Ohorongo Cement says it's no market bully


Updated Fri, 13 May 2011 00:00:00 GMT

Recent consumer complaints about current prices of cement in the market have irked current local cement market leader, Ohorongo Cement, which says contrary to the complaints, the average cement price has gone down a notch since the opening of its cement plant at Otavi.

Consumer grievances have surfaced about the price of cement, with cries of little price differentiation between competing cement brands. Complaints are of the retail prices, and specifically from further inland where prices have shot up in recent weeks.

There are three other cement brands in the Namibian market in addition to AfriSam and Ohorongo Cement. These are Conch brand imported from China, the French brand Lafarge, and another brand by a small Namibian cement importing company, Karibib Cement.

Ohorongo Cement, which started off on the wrong foot with market objections and negative perceptions, now says the article made it appear as if it is abusing its market position. The company is also upset that the story paints it as monopolistic, a perception that it is working hard to shake off.

Managing Director, Hans-Wilhelm Schütte, was at pains to point out "besides several price increases and increases in associated costs of logistics, Ohorongo Cement prices remain the cheapest in the market".

Not only does the company say it has the best average price compared to the four competing companies in the market, all of whom import cement from outside, Ohorongo Cement also maintains that it has "a very transparent pricing" for retailers.

The company hints that its 'best price' should have enabled retailers to offer best possible final prices to consumers.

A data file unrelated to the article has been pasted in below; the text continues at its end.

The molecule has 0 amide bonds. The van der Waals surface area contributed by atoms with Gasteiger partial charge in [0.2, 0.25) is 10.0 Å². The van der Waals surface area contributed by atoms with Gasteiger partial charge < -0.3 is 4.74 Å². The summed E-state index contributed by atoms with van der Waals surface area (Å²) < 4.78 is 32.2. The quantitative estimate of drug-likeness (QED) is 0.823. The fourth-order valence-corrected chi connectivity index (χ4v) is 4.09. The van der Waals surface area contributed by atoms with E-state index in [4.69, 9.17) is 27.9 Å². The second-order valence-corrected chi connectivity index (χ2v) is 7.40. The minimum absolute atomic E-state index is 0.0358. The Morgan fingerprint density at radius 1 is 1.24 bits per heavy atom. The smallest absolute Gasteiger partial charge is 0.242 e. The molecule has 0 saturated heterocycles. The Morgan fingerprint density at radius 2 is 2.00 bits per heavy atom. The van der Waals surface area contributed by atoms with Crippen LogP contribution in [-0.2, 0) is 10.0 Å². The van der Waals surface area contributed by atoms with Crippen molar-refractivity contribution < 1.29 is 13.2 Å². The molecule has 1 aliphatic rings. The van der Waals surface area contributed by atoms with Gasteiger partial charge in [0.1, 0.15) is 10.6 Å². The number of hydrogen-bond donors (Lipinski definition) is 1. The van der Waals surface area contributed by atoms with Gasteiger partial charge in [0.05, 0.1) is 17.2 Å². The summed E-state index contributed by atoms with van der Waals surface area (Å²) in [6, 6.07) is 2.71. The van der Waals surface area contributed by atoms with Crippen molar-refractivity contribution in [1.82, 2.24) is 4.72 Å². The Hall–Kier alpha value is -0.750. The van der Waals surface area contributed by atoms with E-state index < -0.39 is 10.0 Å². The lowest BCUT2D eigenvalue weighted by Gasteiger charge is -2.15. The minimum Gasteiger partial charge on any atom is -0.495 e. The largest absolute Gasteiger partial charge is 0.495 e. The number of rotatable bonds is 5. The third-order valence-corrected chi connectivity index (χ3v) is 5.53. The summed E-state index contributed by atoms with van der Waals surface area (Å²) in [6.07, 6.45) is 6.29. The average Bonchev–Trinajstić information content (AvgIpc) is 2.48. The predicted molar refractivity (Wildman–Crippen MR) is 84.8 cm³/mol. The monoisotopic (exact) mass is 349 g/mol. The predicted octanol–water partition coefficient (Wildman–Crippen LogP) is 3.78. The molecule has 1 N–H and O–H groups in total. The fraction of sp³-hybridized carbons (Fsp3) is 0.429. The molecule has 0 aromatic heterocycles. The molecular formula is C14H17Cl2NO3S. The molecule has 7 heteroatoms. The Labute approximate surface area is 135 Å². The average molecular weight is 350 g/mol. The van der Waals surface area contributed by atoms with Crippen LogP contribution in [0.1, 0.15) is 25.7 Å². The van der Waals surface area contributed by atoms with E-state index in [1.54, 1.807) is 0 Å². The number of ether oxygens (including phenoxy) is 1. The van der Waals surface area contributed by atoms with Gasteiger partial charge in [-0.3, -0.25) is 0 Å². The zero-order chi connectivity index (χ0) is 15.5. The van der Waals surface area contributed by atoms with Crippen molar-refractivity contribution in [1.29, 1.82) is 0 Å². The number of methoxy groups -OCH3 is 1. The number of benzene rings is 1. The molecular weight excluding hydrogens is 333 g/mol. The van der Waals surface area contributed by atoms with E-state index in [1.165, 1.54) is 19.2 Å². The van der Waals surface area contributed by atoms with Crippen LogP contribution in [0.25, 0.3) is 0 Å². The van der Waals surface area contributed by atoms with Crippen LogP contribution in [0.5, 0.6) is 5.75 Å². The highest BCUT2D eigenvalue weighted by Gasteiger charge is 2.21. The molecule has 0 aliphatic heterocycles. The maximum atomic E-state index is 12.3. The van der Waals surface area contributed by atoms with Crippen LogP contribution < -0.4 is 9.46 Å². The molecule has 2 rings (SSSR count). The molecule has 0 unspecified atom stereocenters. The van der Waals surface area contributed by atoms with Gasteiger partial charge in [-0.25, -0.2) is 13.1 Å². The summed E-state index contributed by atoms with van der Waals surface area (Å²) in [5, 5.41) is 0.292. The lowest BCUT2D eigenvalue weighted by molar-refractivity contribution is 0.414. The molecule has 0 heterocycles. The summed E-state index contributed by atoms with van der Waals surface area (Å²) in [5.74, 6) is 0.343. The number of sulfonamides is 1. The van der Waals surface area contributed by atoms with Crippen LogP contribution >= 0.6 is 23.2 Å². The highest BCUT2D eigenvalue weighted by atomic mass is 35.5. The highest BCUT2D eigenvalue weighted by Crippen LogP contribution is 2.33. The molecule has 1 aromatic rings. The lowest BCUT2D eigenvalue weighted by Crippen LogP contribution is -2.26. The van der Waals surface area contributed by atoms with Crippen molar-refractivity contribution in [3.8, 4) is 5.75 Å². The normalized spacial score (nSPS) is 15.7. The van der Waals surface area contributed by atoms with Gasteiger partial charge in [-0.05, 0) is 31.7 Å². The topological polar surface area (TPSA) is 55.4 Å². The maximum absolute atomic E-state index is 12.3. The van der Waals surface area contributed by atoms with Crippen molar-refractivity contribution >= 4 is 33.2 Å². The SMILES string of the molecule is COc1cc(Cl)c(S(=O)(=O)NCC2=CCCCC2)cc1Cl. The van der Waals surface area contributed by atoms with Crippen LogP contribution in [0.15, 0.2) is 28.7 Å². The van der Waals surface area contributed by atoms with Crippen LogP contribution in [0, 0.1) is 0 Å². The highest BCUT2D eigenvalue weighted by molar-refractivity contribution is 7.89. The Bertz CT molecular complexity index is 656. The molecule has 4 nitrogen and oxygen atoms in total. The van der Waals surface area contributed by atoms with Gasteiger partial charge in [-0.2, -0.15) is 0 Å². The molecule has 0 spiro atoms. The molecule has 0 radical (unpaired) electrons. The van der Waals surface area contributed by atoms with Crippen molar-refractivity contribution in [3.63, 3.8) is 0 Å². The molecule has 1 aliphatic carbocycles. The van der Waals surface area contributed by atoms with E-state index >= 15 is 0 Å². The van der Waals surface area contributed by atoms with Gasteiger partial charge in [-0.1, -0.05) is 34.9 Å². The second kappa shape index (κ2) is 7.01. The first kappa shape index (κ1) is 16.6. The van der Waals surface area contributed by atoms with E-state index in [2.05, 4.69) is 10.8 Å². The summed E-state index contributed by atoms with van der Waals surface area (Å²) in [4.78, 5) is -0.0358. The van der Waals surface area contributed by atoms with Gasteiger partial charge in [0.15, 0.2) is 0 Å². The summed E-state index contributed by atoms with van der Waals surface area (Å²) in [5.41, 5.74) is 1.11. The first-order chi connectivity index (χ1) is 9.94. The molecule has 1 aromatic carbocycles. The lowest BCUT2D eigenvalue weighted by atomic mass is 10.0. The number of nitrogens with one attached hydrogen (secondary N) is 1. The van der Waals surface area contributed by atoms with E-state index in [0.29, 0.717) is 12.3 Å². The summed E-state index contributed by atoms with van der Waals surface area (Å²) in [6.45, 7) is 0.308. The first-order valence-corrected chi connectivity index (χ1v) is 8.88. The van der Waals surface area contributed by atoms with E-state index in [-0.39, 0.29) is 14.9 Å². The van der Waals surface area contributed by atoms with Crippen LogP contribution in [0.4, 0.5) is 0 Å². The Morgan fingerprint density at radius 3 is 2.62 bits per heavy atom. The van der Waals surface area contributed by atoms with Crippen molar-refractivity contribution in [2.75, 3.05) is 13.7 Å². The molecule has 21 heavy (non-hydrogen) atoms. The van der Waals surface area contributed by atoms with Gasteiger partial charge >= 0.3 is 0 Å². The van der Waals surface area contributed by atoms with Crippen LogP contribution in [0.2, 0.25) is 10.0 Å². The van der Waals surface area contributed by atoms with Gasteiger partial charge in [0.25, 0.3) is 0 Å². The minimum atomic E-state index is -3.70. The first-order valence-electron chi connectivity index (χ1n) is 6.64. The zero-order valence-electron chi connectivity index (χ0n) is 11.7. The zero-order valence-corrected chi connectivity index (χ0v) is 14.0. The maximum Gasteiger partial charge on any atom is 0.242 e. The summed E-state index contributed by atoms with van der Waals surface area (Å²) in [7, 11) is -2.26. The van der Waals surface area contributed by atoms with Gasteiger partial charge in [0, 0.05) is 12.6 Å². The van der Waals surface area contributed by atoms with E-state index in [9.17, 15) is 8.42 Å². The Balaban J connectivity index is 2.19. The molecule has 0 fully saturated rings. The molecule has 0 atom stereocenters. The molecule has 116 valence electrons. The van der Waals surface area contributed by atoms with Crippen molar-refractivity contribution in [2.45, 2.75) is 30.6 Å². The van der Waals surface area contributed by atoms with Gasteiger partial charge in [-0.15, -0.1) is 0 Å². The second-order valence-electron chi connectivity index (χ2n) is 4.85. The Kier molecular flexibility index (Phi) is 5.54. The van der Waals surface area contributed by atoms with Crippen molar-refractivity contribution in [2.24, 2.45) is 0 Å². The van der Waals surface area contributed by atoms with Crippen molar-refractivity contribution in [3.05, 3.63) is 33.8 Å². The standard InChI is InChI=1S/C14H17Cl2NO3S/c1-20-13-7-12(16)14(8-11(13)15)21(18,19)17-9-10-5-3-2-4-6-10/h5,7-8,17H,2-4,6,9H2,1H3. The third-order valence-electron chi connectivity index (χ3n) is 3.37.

It is without doubt that the opening of the country's own cement plant induced the market with expectations of lower retail cement prices for consumers, while the retail sector expected it to do away with uncompetitive retail and distribution practices in the market.

Things did not start on a good note for Ohorongo Cement, however, and although the company did eliminate most of the problems, negative perceptions still linger.

The company now says it no longer knows how to address perceptions in the market.

The closure of the AfriSam office in the country compounded matters, chiefly because the two companies had initially proposed to merge. The Namibian Competition Commission rejected the merger. When AfriSam closed its offices later, speculation was rife in the market.

This besides explanations from AfriSam South Africa that the closure of its office was because "it makes economic sense to service customers out of the Johannesburg office and to quote prices that include transport costs".

AfriSam says it conducted a comprehensive commercial review of the Namibian market potential when Ohorongo Cement went operational and the economic reality was that AfriSam could not afford the fixed costs of a local presence in the country.

Likewise, Ohorongo Cement maintains it has a strict policy of being the cheapest above its competitors, hence joining forces with competition is out.